Every person’s face is his or her own jurisdiction, not anyone else’s. Period. This principle would also apply should a governor mandate that all citizens shave their heads due to a lice scare, that no one is allowed to have tattoos from the neck up, that everyone must wear sunscreen on their faces due to harmful UV rays, that men are not allowed to have beards, or that women should never wear makeup to save the whales. It would all be overstepping the rightful bounds of his power and carry zero moral import for obedience.
A person may or may not believe that everyone should be covering their faces due to the danger of spreading Covid-19, but this is not the point. The point is that whether a person likes it or not, no one has the right to tell everyone else that they have to cover their faces in public simply because he thinks they should. That basic fact of human jurisdiction applies to your neighbor and your governor just the same. And this is especially true when an issue is so politically, emotionally, and personally charged as to how we should all respond to the challenge of Covid-19.
Someone may object that laws requiring clothing for the purposes of basic modesty are legitimate. I would agree, but the legitimacy comes from a moral principle concerning right and wrong–that modesty with regard to sexual organs is a foundational expectation for citizens in a just and sane society. It does not come from one person deciding on behalf of millions how they should live their lives in light of a difficult challenge. And besides, even modesty laws are about as scant as can be. Surely the reason is that people are the rightful stewards of their own dress and appearance.
Someone may also object that there may be exceptional instances of imminent danger in which a facial covering may be legitimately required of a person by a governing authority. My response to this objection is simply that if an instance were truly exceptional and the danger truly imminent, it would be obvious to the public and readily agreed upon by a vast majority. Our current instance with Covid-19 on the contrary is a hotly-debated, widely-disagreed upon situation. Indeed, it seems in many cases that the desires and concerns of the majority are being held captive by the decisions of the one.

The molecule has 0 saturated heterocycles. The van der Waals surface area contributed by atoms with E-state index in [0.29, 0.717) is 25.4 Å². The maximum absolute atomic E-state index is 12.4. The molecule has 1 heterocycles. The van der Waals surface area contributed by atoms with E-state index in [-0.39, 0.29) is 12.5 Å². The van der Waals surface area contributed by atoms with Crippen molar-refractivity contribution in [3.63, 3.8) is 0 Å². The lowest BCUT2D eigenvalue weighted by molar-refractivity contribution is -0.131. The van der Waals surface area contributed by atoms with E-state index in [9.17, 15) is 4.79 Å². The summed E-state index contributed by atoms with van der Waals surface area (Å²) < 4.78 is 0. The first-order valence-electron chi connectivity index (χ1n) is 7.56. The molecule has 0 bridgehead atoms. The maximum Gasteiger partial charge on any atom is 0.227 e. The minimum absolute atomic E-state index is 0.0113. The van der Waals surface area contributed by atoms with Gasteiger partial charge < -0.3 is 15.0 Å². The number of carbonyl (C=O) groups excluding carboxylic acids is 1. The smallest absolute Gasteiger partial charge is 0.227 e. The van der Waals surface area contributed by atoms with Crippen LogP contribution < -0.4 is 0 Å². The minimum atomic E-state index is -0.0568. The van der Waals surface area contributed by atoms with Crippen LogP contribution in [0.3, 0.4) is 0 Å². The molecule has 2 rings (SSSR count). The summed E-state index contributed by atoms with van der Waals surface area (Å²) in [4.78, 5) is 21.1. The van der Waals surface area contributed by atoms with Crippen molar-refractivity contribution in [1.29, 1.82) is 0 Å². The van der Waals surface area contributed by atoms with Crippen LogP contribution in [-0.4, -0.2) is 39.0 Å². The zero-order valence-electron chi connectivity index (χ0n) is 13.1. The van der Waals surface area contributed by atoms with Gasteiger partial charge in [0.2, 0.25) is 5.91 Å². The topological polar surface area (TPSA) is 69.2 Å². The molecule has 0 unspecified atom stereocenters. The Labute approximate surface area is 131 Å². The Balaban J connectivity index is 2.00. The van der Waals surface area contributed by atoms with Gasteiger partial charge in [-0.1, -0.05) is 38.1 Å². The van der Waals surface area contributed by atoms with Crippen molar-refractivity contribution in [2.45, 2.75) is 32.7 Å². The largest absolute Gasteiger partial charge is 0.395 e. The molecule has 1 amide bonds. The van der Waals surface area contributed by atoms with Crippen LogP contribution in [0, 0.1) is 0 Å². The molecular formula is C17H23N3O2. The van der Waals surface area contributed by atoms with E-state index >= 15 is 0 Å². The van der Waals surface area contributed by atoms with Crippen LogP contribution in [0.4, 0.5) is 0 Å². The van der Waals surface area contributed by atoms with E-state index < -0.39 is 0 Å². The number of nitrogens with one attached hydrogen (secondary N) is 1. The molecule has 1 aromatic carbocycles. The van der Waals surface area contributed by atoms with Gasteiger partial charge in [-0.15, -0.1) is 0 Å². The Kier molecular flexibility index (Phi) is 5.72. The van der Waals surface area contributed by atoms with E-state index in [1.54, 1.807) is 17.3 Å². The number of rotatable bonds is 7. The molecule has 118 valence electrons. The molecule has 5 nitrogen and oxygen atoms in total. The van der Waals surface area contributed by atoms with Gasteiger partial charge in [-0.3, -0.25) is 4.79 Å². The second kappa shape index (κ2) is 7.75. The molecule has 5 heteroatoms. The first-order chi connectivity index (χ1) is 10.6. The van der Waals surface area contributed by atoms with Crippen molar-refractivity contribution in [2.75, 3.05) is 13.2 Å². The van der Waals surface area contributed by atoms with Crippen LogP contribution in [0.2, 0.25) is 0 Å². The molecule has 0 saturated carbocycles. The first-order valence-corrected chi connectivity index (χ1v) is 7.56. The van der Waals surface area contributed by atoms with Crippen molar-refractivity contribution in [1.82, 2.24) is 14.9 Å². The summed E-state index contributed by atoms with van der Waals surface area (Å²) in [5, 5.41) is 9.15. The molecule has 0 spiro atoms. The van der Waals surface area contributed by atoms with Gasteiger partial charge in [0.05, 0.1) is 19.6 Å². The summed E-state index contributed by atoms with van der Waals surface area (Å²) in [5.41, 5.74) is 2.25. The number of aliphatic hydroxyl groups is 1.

Someone may also object that there are certain environments where masks are clearly prudent and should be required, such as nursing homes and hospitals. I would also agree, but as I just said above, in such exceptional environments, there is wide-spread agreement concerning the need for masks. These institutions would likely have requirements in place during this time whether the governor ordered a mandate or not. These environments do not represent normal, daily, public life. I believe that by-and-large free citizens would willingly act responsibly in such instances even as free institutions would have prudent measures in place.
To conclude, none of this means that there are not necessary risks and potential consequences related to one’s free choices or that people should not take very seriously their individual decisions. The point is simply that there is no moral obligation for a Christian or anyone else to obey a governor when he is acting outside his rightful authority and violating people’s legitimate domain of personal freedom.
Now, a governor may pile wrong upon wrong and choose to overstep his bounds further by seeking to punish those who disobey his illegitimate mandates. This possibility is real and certainly part of the equation for deciding whether or not to capitulate to illegitimate power assertions or not. But obedience due to prudence with regard to consequences is not the same as obedience on account of conscience due to a governor’s order. Further, a governor doing such will have to answer to God for his abuse of power, so he should take care and think twice.
Christian, you are not morally obligated to obey a mask mandate simply on account of the fact that a governor signed it into law because he does not have authority over your face. Of course, God does. So before him, you should make wise and loving choices pertaining to various situations, but morally speaking, you do not have to bow to this oppressive pattern of rule that is violating the great ethical priority of freedom and over-running our country.